Abhishek Kaicker is a historian of Persianate South Asia (c. 1200-1900) with expertise in the history of the Mughal empire. He is interested in questions of intellectual history and the history of concepts; early modern global history; religion, politics and the city; and more generally in the continuities between precolonial and postcolonial south Asia.
His first book, The King the People: Sovereignty and Popular Politics in Mughal Delhi (OUP 2020) shows how ordinary urbanites emerged as assertive political subjects in the Mughal capital of Shahjahanabad (Delhi) over the turn of the seventeenth and eighteenth centuries. He is now engaged in two new major research projects: one, a prehistory of the British conquest of Bengal in 1757 from the perspective of the Mughal empire; and another on the transformation of Mughal modes of popular politics into modern modes of communalism in North India under colonial rule in the eighteenth and nineteenth centuries. He is also writing a biography of Anand Ram Mukhlis, an eighteenth-century courtier, scribe, essayist, diarist, poet, connoisseur, gourmand, oenophile and inveterate aficionado of all things Delhi.
Together with Professors Asad Ahmed (Berkeley) and Lawrence McCrea (Cornell), Professor Kaicker is an editor of the Journal of South Asian Intellectual History, a new peer-reviewed venue for emerging conversations on the intellectual history and culture of premodern South Asia.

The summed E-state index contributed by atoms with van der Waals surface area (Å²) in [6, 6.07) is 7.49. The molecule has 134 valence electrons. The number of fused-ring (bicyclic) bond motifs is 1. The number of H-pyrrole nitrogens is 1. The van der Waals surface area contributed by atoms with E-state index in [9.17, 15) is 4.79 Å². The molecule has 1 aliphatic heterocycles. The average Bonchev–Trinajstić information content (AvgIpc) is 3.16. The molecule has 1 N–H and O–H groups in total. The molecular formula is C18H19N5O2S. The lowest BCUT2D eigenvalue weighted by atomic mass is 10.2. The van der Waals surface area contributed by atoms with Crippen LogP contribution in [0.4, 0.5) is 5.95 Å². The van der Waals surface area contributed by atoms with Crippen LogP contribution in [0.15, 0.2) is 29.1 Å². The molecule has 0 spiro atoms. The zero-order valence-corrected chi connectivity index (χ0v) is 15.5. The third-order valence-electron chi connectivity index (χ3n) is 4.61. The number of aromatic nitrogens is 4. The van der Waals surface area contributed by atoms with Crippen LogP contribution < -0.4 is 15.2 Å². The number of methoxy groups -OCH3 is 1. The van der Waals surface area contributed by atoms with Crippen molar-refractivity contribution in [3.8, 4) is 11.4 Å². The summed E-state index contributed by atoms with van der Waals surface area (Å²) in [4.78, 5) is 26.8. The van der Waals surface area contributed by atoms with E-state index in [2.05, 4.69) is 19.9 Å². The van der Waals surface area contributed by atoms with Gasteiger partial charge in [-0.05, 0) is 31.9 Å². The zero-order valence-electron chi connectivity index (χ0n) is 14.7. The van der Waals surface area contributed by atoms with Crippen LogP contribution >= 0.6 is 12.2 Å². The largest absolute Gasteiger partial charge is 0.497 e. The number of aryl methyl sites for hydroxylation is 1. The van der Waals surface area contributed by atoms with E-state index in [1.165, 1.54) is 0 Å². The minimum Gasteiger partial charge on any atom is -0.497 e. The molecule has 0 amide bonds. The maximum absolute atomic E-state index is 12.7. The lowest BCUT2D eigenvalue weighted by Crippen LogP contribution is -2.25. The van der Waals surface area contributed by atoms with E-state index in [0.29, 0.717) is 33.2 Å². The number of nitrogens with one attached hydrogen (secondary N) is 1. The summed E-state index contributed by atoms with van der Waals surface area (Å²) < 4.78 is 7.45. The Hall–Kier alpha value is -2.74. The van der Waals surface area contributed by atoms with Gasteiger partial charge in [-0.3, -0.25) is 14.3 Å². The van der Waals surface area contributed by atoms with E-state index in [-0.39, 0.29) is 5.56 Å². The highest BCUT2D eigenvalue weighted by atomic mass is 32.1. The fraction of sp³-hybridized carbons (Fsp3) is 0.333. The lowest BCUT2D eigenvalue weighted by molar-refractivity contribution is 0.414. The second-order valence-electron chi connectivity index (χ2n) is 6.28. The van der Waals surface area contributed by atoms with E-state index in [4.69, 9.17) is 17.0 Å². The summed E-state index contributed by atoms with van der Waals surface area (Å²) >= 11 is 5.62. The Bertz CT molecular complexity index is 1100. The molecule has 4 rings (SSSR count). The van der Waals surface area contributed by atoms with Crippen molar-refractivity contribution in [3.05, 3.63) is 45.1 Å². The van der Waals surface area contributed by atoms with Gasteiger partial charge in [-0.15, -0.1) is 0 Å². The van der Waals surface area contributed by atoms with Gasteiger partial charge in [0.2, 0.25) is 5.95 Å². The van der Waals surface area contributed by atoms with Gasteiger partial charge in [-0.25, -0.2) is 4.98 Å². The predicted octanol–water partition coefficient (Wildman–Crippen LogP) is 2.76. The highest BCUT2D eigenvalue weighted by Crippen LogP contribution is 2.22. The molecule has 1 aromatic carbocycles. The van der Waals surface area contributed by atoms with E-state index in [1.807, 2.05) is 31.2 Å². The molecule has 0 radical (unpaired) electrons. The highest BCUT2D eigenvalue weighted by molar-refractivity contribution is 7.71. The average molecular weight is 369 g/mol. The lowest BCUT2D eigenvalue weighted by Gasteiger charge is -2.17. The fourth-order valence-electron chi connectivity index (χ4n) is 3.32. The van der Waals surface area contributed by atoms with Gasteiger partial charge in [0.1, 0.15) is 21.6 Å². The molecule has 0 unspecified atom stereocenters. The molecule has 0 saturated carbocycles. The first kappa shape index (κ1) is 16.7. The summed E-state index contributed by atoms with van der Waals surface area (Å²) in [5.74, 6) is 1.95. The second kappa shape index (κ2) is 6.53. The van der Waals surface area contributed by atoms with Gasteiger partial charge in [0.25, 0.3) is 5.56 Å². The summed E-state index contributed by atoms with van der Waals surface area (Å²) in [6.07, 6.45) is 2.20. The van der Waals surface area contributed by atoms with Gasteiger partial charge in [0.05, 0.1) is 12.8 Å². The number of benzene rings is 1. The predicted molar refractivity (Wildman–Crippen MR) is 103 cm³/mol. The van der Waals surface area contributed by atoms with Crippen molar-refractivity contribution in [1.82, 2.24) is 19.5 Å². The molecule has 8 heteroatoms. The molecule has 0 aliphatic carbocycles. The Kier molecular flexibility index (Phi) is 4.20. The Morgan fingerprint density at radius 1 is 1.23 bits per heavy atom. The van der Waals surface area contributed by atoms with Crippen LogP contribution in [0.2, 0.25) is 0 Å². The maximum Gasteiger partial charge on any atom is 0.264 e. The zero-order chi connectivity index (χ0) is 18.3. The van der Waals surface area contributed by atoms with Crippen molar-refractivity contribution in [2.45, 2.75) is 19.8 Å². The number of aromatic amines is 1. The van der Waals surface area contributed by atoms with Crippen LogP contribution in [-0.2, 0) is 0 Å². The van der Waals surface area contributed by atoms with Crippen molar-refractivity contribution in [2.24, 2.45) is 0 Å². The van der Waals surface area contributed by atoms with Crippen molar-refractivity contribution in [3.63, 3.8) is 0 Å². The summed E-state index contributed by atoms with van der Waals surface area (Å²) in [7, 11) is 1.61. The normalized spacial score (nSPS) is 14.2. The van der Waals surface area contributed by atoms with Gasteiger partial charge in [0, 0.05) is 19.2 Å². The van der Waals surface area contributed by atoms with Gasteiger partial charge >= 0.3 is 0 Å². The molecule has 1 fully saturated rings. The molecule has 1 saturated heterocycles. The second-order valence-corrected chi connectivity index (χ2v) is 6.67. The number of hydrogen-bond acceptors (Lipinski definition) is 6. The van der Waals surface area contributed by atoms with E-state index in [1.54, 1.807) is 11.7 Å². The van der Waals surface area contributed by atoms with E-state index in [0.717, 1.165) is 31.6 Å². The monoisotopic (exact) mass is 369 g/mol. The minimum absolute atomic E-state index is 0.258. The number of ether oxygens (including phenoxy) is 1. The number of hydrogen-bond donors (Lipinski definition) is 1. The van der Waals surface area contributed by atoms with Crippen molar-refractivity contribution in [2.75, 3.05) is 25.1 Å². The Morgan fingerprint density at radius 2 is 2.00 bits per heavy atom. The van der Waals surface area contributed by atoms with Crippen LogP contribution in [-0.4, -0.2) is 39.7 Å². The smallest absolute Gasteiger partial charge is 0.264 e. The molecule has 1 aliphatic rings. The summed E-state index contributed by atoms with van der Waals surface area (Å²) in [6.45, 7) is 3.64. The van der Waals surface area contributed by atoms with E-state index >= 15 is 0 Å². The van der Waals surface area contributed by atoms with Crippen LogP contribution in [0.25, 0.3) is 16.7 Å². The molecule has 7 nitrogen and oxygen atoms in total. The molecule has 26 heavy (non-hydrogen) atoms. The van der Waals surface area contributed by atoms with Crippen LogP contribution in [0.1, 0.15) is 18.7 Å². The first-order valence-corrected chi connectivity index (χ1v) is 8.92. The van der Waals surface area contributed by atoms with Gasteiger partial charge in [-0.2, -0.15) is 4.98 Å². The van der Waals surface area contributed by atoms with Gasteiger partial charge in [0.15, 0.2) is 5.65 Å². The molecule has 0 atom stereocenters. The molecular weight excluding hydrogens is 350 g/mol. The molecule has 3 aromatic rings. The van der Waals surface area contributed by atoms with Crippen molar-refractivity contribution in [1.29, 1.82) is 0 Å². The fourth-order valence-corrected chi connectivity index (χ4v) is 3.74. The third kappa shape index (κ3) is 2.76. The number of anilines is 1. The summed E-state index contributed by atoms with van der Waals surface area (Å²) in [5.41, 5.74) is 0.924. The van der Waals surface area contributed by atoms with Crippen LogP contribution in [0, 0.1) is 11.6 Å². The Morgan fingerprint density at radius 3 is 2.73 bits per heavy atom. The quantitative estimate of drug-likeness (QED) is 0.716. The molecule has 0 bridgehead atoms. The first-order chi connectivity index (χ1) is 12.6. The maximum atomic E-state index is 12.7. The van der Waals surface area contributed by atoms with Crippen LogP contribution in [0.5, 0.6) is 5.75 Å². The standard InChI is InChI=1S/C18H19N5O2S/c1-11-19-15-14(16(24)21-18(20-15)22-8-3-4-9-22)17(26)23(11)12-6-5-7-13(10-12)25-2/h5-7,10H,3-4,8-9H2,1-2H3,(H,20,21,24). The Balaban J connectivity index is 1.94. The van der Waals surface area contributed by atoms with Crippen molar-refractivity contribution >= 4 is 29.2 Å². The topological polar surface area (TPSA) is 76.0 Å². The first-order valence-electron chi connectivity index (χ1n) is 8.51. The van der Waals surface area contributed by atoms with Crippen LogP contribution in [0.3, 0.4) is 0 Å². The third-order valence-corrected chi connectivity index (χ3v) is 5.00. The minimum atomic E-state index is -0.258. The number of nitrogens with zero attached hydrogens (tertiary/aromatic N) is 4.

Abhishek Kaicker earned his PhD from Columbia University and completed his MA at University of British Columbia.
Presented by the Berkeley Center for the Study of Religion with generous support from the Henry Luce Foundation
Maeve Cooke, Professor of Philosophy, University College, Dublin; Response by Martin Jay, Professor Emeritus of History, Emeritus Co-Director of the Program in Critical Theory, University of California, Berkeley
An event in a series of interventions organized by the Critical South book series, a project of International Consortium of Critical Theory Programs.
Friday, October 30, 2020
Not One Less: Mourning, Disobedience and Desire, a conversation with the author María Pia López (Sociologist, Argentina), and feminist scholars Paola Bacchetta (UC Berkeley), and Leticia Sabsay (LSE), moderated by Natalia Brizuela (UC Berkeley).
On June 3, 2015, massive women’s street demonstrations took place in many cities across Argentina to protest against femicide. Under the slogan Ni una menos, Not One (Woman) Less, thousands of women took to the streets to express their outrage at systematic violence against women, giving a face and a voice to women who might otherwise have died in silence. Maria Pia López, a founding member and active participant in the Not One Less protest, offers in this book a first-hand account of the distinctive aesthetics, characteristics and lineages of this popular feminist movement, while examining the broader issues of gender politics and violence, inequality and social justice, mourning, performance and protest that are relevant to all contemporary societies.
Presented by the International Consortium of Critical Theory Programs, with support from the Andrew W. Mellon Foundation and the Vice Chancellor for Research at the University of California, Berkeley.
Berkeley Center for the Study of Religion (BCSR) directors Jonathan Sheehan and Mark Csikszentmihalyi explain why religion should be studied at public institutions like Berkeley. Recorded with local CBS affiliate KPIX' Mosaic in summer, 2017.